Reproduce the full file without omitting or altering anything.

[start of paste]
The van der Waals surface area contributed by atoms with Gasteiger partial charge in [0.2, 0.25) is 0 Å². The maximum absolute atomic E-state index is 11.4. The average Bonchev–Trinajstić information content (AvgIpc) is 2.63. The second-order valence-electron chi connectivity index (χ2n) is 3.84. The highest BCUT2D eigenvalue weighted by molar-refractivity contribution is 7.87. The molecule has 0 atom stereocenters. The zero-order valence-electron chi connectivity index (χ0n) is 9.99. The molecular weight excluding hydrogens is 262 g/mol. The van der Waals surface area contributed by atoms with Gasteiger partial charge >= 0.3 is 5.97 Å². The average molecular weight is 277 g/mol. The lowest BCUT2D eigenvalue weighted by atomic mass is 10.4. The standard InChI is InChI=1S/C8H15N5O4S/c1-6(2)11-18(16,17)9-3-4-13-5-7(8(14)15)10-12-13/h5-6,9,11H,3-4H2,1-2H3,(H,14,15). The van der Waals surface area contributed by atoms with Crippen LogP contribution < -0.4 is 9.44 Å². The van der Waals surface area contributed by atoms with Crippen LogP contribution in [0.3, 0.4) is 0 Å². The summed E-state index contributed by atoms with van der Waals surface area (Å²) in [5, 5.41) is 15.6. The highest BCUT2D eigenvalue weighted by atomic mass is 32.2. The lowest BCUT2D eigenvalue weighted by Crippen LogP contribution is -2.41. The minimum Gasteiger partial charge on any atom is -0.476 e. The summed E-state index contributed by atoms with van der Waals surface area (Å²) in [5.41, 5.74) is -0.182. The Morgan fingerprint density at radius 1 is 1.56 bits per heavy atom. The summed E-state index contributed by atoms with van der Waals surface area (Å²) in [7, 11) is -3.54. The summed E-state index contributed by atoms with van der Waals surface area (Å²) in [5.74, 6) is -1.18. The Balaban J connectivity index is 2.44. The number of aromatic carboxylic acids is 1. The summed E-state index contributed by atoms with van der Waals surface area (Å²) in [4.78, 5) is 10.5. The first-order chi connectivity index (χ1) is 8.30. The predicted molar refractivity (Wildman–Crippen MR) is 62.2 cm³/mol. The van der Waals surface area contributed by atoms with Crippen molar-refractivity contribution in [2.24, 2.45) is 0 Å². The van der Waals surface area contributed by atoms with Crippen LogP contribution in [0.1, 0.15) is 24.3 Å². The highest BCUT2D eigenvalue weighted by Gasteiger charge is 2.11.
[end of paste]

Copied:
The van der Waals surface area contributed by atoms with Gasteiger partial charge in [0.2, 0.25) is 0 Å². The maximum absolute atomic E-state index is 11.4. The average Bonchev–Trinajstić information content (AvgIpc) is 2.63. The second-order valence-electron chi connectivity index (χ2n) is 3.84. The highest BCUT2D eigenvalue weighted by molar-refractivity contribution is 7.87. The molecule has 0 atom stereocenters. The zero-order valence-electron chi connectivity index (χ0n) is 9.99. The molecular weight excluding hydrogens is 262 g/mol. The van der Waals surface area contributed by atoms with Gasteiger partial charge >= 0.3 is 5.97 Å². The average molecular weight is 277 g/mol. The lowest BCUT2D eigenvalue weighted by atomic mass is 10.4. The standard InChI is InChI=1S/C8H15N5O4S/c1-6(2)11-18(16,17)9-3-4-13-5-7(8(14)15)10-12-13/h5-6,9,11H,3-4H2,1-2H3,(H,14,15). The van der Waals surface area contributed by atoms with Crippen LogP contribution < -0.4 is 9.44 Å². The van der Waals surface area contributed by atoms with Crippen LogP contribution in [0.3, 0.4) is 0 Å². The summed E-state index contributed by atoms with van der Waals surface area (Å²) in [5, 5.41) is 15.6. The highest BCUT2D eigenvalue weighted by atomic mass is 32.2. The lowest BCUT2D eigenvalue weighted by Crippen LogP contribution is -2.41. The minimum Gasteiger partial charge on any atom is -0.476 e. The summed E-state index contributed by atoms with van der Waals surface area (Å²) in [5.41, 5.74) is -0.182. The Morgan fingerprint density at radius 1 is 1.56 bits per heavy atom. The summed E-state index contributed by atoms with van der Waals surface area (Å²) in [7, 11) is -3.54. The summed E-state index contributed by atoms with van der Waals surface area (Å²) in [5.74, 6) is -1.18. The Balaban J connectivity index is 2.44. The number of aromatic carboxylic acids is 1. The summed E-state index contributed by atoms with van der Waals surface area (Å²) in [4.78, 5) is 10.5. The first-order chi connectivity index (χ1) is 8.30. The predicted molar refractivity (Wildman–Crippen MR) is 62.2 cm³/mol. The van der Waals surface area contributed by atoms with Crippen molar-refractivity contribution in [2.24, 2.45) is 0 Å². The van der Waals surface area contributed by atoms with Crippen LogP contribution in [0.1, 0.15) is 24.3 Å². The highest BCUT2D eigenvalue weighted by Gasteiger charge is 2.11.